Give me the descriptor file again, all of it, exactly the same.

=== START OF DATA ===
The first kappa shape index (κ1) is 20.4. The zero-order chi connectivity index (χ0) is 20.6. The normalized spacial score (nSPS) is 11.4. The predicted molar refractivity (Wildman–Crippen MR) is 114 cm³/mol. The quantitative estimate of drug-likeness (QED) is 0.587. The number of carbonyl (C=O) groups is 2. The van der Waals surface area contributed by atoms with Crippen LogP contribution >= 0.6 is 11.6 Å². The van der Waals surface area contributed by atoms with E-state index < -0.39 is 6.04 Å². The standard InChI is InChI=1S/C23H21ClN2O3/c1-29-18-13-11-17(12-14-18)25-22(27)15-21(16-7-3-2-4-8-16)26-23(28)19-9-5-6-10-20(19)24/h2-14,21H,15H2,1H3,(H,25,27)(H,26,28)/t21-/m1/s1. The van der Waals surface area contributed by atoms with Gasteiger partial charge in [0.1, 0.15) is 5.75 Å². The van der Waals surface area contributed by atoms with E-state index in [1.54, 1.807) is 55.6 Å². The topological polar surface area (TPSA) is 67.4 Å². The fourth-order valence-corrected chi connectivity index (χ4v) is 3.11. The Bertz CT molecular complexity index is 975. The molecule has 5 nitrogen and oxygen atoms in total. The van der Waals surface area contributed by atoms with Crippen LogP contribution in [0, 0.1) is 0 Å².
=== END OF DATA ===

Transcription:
The first kappa shape index (κ1) is 20.4. The zero-order chi connectivity index (χ0) is 20.6. The normalized spacial score (nSPS) is 11.4. The predicted molar refractivity (Wildman–Crippen MR) is 114 cm³/mol. The quantitative estimate of drug-likeness (QED) is 0.587. The number of carbonyl (C=O) groups is 2. The van der Waals surface area contributed by atoms with Crippen LogP contribution >= 0.6 is 11.6 Å². The van der Waals surface area contributed by atoms with E-state index < -0.39 is 6.04 Å². The standard InChI is InChI=1S/C23H21ClN2O3/c1-29-18-13-11-17(12-14-18)25-22(27)15-21(16-7-3-2-4-8-16)26-23(28)19-9-5-6-10-20(19)24/h2-14,21H,15H2,1H3,(H,25,27)(H,26,28)/t21-/m1/s1. The van der Waals surface area contributed by atoms with Gasteiger partial charge in [0.1, 0.15) is 5.75 Å². The van der Waals surface area contributed by atoms with E-state index in [1.54, 1.807) is 55.6 Å². The topological polar surface area (TPSA) is 67.4 Å². The fourth-order valence-corrected chi connectivity index (χ4v) is 3.11. The Bertz CT molecular complexity index is 975. The molecule has 5 nitrogen and oxygen atoms in total. The van der Waals surface area contributed by atoms with Crippen LogP contribution in [0, 0.1) is 0 Å².